Trust is an all-weather anchor

Eventually my friend left my boat of life. However, before she disembarked, she made sure everything was in place for me to be okay and to be able to continue my cruise. I am a grandmother now, and through all these years I have learned that relationships and friendships have two sides. I have learned that the only way to get anywhere in life is to practice trust, explore trust, accept trust and humbly give my trust. Never give up on the relationships that sail with you and help you navigate the ocean between life and death. Allowing guidance to safety and loved back to life on solid ground builds and creates strong foundations for relationships that last forever.

Thank you for coming aboard with me.

Love from Karyn Rose Braveheart

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Artwork by Karyn Rose Braveheart

June Alexander

About June Alexander

All articles by June Alexander

As founder of Life Stories Diary my prime motivation is to connect with people who want to share their story. Why? Because your story is important. My goal with this blog is to provide a platform for you to share your story with others. Building on the accomplishments of The Diary Healer the Life Stories Diary blog will continue to be a voice for people who have experienced an eating disorder, trauma or other mental health challenge, and provide inspiration through the narrative, to live a full and meaningful life.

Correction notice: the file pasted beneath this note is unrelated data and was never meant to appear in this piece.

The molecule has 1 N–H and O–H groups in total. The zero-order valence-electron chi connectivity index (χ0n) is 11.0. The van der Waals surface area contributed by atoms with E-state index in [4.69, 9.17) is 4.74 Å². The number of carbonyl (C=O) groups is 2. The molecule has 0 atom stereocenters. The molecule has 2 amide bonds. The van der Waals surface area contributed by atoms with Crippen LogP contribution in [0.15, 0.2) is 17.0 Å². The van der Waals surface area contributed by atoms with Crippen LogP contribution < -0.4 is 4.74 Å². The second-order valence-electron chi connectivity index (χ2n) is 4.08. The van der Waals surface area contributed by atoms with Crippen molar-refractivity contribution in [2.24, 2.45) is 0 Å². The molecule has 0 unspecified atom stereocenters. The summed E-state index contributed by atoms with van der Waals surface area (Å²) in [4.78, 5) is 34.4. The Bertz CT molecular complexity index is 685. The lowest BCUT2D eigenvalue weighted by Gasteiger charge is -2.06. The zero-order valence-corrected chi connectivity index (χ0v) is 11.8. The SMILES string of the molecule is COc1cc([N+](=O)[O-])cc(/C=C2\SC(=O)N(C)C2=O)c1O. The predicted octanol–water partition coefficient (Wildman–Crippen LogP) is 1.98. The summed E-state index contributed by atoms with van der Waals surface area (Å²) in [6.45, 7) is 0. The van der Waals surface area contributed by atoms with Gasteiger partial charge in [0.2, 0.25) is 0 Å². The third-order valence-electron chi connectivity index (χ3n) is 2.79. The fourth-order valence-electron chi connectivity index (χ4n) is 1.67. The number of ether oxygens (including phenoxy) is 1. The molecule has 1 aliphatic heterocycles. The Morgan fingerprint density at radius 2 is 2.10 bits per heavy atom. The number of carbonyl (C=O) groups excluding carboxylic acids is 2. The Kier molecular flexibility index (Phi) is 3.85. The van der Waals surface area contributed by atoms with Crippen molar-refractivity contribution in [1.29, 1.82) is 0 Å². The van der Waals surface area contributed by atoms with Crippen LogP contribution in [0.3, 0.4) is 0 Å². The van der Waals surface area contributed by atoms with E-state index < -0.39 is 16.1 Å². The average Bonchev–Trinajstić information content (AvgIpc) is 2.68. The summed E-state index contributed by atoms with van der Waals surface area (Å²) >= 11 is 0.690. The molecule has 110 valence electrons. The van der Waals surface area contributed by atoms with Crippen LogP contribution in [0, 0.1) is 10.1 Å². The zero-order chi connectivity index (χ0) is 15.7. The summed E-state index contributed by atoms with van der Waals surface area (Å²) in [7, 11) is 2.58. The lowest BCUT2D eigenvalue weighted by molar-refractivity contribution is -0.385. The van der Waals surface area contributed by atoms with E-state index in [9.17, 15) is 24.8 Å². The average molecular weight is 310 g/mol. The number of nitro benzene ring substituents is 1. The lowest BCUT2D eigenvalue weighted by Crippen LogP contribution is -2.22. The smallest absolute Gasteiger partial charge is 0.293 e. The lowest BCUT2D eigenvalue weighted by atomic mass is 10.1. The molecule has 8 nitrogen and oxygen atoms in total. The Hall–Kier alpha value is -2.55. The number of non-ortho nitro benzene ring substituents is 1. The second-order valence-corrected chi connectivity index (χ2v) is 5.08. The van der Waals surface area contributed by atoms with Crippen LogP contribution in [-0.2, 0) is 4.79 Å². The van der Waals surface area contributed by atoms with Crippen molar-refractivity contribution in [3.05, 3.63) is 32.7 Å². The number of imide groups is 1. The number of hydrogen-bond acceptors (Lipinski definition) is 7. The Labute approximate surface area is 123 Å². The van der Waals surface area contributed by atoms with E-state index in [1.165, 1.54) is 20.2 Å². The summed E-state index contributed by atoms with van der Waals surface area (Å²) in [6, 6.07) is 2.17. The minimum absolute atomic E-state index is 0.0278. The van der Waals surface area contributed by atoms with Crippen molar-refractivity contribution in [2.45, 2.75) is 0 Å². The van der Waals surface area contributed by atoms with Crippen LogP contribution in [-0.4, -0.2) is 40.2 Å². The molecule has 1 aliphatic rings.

My nine books about eating disorders focus on learning through story-sharing. Prior to writing books, which include my memoir, I had a long career in print journalism. In 2017, I graduated as a Doctor of Philosophy (Creative Writing), researching the usefulness of journaling and writing when recovering from an eating disorder or other traumatic experience.
Today I combine my writing expertise with life experience to help others self-heal. Clients receive mentoring in narrative techniques and guidance in memoir-writing. I also share my editing expertise with people who are writing their story and wish to prepare it to publication standard. I encourage everyone to write their story. Your story counts!
Contact me: Email june@junealexander.com and on Facebook and LinkedIn.